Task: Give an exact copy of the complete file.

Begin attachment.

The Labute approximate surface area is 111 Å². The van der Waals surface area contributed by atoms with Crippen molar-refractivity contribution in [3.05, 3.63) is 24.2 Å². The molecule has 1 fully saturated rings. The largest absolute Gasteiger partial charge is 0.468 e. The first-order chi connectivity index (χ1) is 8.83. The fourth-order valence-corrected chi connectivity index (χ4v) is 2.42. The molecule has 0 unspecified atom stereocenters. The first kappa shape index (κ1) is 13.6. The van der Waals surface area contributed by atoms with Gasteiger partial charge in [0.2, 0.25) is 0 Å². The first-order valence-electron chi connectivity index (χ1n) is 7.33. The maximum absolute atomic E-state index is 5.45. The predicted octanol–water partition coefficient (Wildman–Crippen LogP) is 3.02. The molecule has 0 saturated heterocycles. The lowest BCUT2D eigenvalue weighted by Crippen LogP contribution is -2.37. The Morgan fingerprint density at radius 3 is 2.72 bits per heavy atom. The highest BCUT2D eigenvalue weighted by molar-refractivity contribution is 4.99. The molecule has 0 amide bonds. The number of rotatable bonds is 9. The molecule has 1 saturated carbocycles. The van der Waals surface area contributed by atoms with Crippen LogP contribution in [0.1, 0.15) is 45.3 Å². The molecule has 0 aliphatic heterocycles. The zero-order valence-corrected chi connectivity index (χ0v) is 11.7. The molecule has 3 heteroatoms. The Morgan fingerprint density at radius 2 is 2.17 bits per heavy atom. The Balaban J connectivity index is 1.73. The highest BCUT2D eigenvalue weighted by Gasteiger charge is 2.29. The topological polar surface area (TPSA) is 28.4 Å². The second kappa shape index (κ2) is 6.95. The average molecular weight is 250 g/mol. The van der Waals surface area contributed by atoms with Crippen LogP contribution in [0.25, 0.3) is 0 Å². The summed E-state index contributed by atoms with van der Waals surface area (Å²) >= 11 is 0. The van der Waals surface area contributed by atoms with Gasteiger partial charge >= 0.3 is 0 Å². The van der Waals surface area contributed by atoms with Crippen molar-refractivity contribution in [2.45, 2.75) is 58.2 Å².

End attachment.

The Labute approximate surface area is 111 Å². The van der Waals surface area contributed by atoms with Crippen molar-refractivity contribution in [3.05, 3.63) is 24.2 Å². The molecule has 1 fully saturated rings. The largest absolute Gasteiger partial charge is 0.468 e. The first-order chi connectivity index (χ1) is 8.83. The fourth-order valence-corrected chi connectivity index (χ4v) is 2.42. The molecule has 0 unspecified atom stereocenters. The first kappa shape index (κ1) is 13.6. The van der Waals surface area contributed by atoms with Gasteiger partial charge in [0.2, 0.25) is 0 Å². The first-order valence-electron chi connectivity index (χ1n) is 7.33. The maximum absolute atomic E-state index is 5.45. The predicted octanol–water partition coefficient (Wildman–Crippen LogP) is 3.02. The molecule has 0 saturated heterocycles. The lowest BCUT2D eigenvalue weighted by Crippen LogP contribution is -2.37. The Morgan fingerprint density at radius 3 is 2.72 bits per heavy atom. The highest BCUT2D eigenvalue weighted by molar-refractivity contribution is 4.99. The molecule has 0 amide bonds. The number of rotatable bonds is 9. The molecule has 1 saturated carbocycles. The van der Waals surface area contributed by atoms with Crippen LogP contribution in [0.1, 0.15) is 45.3 Å². The molecule has 0 aliphatic heterocycles. The zero-order valence-corrected chi connectivity index (χ0v) is 11.7. The molecule has 3 heteroatoms. The Morgan fingerprint density at radius 2 is 2.17 bits per heavy atom. The Balaban J connectivity index is 1.73. The highest BCUT2D eigenvalue weighted by Gasteiger charge is 2.29. The topological polar surface area (TPSA) is 28.4 Å². The second kappa shape index (κ2) is 6.95. The average molecular weight is 250 g/mol. The van der Waals surface area contributed by atoms with Crippen LogP contribution in [0.25, 0.3) is 0 Å². The summed E-state index contributed by atoms with van der Waals surface area (Å²) >= 11 is 0. The van der Waals surface area contributed by atoms with Gasteiger partial charge >= 0.3 is 0 Å². The van der Waals surface area contributed by atoms with Crippen molar-refractivity contribution in [2.45, 2.75) is 58.2 Å².